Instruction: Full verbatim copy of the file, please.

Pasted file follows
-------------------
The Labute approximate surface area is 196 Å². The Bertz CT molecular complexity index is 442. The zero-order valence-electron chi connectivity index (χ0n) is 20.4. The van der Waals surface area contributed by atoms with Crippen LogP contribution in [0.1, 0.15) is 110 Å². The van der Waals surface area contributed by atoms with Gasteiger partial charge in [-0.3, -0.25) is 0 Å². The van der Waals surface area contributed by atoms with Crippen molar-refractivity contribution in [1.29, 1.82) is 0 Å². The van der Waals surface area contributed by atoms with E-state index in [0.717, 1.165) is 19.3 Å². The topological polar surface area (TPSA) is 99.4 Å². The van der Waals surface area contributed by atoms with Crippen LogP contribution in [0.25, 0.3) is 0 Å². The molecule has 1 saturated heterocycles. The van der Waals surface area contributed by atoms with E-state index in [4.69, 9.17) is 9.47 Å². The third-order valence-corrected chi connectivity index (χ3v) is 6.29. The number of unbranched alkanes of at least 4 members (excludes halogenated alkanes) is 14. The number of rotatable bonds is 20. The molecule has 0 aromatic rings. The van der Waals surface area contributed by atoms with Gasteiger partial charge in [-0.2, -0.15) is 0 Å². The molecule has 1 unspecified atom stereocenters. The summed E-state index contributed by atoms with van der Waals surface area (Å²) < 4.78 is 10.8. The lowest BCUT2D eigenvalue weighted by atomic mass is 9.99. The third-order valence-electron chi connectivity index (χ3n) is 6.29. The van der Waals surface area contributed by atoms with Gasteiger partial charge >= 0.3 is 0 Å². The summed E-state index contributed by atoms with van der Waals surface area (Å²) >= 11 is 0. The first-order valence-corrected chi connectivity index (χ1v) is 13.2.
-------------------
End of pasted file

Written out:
The Labute approximate surface area is 196 Å². The Bertz CT molecular complexity index is 442. The zero-order valence-electron chi connectivity index (χ0n) is 20.4. The van der Waals surface area contributed by atoms with Crippen LogP contribution in [0.1, 0.15) is 110 Å². The van der Waals surface area contributed by atoms with Gasteiger partial charge in [-0.3, -0.25) is 0 Å². The van der Waals surface area contributed by atoms with Crippen molar-refractivity contribution in [1.29, 1.82) is 0 Å². The van der Waals surface area contributed by atoms with E-state index in [0.717, 1.165) is 19.3 Å². The topological polar surface area (TPSA) is 99.4 Å². The van der Waals surface area contributed by atoms with Crippen LogP contribution in [0.25, 0.3) is 0 Å². The molecule has 1 saturated heterocycles. The van der Waals surface area contributed by atoms with E-state index in [4.69, 9.17) is 9.47 Å². The third-order valence-corrected chi connectivity index (χ3v) is 6.29. The number of unbranched alkanes of at least 4 members (excludes halogenated alkanes) is 14. The number of rotatable bonds is 20. The molecule has 0 aromatic rings. The van der Waals surface area contributed by atoms with Gasteiger partial charge in [-0.2, -0.15) is 0 Å². The molecule has 1 unspecified atom stereocenters. The summed E-state index contributed by atoms with van der Waals surface area (Å²) < 4.78 is 10.8. The lowest BCUT2D eigenvalue weighted by atomic mass is 9.99. The third-order valence-electron chi connectivity index (χ3n) is 6.29. The van der Waals surface area contributed by atoms with Gasteiger partial charge >= 0.3 is 0 Å². The summed E-state index contributed by atoms with van der Waals surface area (Å²) >= 11 is 0. The first-order valence-corrected chi connectivity index (χ1v) is 13.2.